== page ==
History[ edit ] This section may be confusing or unclear to readers. In particular, it contains a very long narrative account without clear organization.
If your nonprofit hopes to receive state or federal grants, however, you may be required to create a written affirmative action plan. What is an affirmative action plan? Affirmative action is designed to fight discrimination affirmatively — that is, to encourage positive actions that address the consequences of past and current discrimination.
Whether due to a grant requirement or simply a desire to have a diverse workforce, an affirmative action plan details the ways in which your organization will attempt to proactively recruit and promote underrepresented groups defined in this context as racial minorities, women, veterans and people with disabilities.
An affirmative action plan should be proactive, encouraging the active and deliberate pursuit of a diverse workforce.
Specific strategies may be directed at factors such as recruitment and promotion, on-the-job mentoring and community outreach. How to write your affirmative action plan Affirmative action plans typically adopt the language of the Code of Federal Regulations CFRan official list of rules and regulations published by the U.
This profile shows every position in your organization and how each position relates to all the others, much like a traditional organizational chart.
It goes one step further, however, by identifying the sex and ethnicity of the person currently holding each position. Typically done only for larger organizations, this analysis groups jobs across the organization by similarity of responsibilities and salary.
Percentage of employees in protected groups. This is the percentage of racial minorities, women, veterans and people with disabilities within the organization, or, for larger nonprofits, within each job group. In this sense, availability refers to the demographic percentages of protected groups within the organization and in the community at large — with an ultimate goal of organizational staffing that mirrors the demographics of the larger community.
This includes tangible recruitment and promotion goals, as well as concrete actions to help achieve these goals.
This designation identifies the managers and other leaders responsible for taking specific recruitment and promotion actions. Identification of problem areas. This is simply a list of departments, job groups or teams in which representation of protected groups lags behind the larger community.
These problem areas should inform the placement goals. This category identifies the actions to be taken to address the particular problem areas noted above. Follow-up with an HR audit Diversity, equity and inclusion issues are vitally important for all organizations — and frequent changes to legislation mean nonprofits must continually keep up.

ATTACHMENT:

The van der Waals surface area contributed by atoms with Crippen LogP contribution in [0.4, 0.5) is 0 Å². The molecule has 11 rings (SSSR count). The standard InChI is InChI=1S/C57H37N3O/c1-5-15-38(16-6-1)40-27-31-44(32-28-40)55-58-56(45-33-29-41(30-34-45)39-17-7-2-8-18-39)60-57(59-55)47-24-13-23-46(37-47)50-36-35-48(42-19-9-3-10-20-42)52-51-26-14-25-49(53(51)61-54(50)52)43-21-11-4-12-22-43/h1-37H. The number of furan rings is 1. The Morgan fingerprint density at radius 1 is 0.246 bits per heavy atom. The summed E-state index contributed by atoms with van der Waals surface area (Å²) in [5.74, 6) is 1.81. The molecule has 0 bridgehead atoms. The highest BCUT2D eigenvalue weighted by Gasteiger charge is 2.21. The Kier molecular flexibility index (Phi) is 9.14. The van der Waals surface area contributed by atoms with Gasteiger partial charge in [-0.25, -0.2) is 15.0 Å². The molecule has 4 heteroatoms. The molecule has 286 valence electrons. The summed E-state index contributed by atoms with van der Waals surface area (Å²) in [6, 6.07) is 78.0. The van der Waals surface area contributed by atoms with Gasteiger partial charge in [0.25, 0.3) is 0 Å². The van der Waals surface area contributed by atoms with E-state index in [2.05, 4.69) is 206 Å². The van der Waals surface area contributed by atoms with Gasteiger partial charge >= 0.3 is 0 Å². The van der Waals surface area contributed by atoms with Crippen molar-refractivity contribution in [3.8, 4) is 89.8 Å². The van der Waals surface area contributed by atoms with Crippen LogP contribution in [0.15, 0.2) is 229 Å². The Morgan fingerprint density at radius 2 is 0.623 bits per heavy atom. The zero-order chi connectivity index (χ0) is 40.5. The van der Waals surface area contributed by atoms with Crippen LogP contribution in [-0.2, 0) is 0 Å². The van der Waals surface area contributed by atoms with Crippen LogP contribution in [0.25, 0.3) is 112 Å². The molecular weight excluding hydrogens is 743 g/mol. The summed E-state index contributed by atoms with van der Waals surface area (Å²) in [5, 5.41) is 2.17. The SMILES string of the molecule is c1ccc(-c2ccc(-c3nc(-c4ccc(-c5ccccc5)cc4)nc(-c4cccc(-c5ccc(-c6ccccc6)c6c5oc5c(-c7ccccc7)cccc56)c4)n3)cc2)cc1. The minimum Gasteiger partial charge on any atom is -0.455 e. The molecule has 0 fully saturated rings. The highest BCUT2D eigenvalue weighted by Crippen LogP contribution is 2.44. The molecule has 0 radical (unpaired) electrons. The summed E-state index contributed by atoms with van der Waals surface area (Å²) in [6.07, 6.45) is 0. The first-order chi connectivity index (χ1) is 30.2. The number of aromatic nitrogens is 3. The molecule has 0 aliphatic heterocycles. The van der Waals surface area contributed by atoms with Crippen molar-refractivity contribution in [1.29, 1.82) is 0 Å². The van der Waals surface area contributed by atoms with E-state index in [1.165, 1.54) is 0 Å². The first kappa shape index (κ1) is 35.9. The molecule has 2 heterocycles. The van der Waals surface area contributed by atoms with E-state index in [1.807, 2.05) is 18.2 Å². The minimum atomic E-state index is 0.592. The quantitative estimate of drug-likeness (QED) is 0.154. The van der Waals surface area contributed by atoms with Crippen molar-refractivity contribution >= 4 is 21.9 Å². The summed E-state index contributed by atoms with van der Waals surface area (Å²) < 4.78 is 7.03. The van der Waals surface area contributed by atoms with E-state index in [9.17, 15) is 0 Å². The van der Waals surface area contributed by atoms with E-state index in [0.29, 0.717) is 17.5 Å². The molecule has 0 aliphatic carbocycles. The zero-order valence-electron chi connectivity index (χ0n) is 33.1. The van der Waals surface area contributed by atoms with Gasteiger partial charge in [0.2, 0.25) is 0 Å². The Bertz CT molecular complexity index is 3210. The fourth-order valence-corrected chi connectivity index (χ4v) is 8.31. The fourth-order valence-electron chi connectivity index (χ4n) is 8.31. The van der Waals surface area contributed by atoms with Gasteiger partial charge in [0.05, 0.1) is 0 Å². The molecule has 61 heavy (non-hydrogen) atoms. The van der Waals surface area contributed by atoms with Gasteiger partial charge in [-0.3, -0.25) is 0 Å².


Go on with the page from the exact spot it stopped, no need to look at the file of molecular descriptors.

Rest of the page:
The National Council of Nonprofits offers several excellent resources on nonprofit employment issuesplus more on diversity, equity and inclusion at your nonprofit. Periodic diversity audits can help your organization stay on track with affirmative action goals. Often, diversity audits are wrapped into broader HR audits on various aspects of human resource practices.
If you outsource HR audits, look for a firm that prioritizes diversity as part of its comprehensive auditing procedures.
You might also consider hiring a consultant, such as an attorney experienced in employment law, to avoid the potentially serious consequences of employment or workplace discrimination.
MissionBox editorial content is offered as guidance only, and is not meant, nor should it be construed as, a replacement for certified, professional expertise.For federal contractors and subcontractors, affirmative action must be taken by covered employers to recruit and advance qualified minorities, women, persons with disabilities, and covered veterans.
Affirmative actions include training programs, outreach efforts, and other positive steps. In the Department of Labor’s Office of Federal Contract Compliance Programs (OFCCP) amended its regulations to make clear that affirmative action goals were not quotas or any form of preferential treatment: § Placement goals.
Affirmative action is designed to fight discrimination affirmatively — that is, to encourage positive actions that address the consequences of past and current discrimination.
Abstract: “We examine the possible consequences of a change in law school admissions in the United States from an affirmative action system based on race to one based on socioeconomic class.
Using data from the – Law School Admission Council Bar Passage Study, students were reassigned attendance by simulation to law school tiers by transferring the affirmative action advantage for black .
When such "goals" are set separately from or in excess of any federal affirmative action obligations, companies face potential reverse and traditional discrimination liability under federal civil rights laws, such as Title VII of the Civil Rights Act of and 42 U.S.C.
§, as well as state law.
In these cases, consider adjacent regions, states, or even the U.S. as a whole when setting affirmative action goals. If you are a community representative or policy-maker, choose the region which best matches your constituency.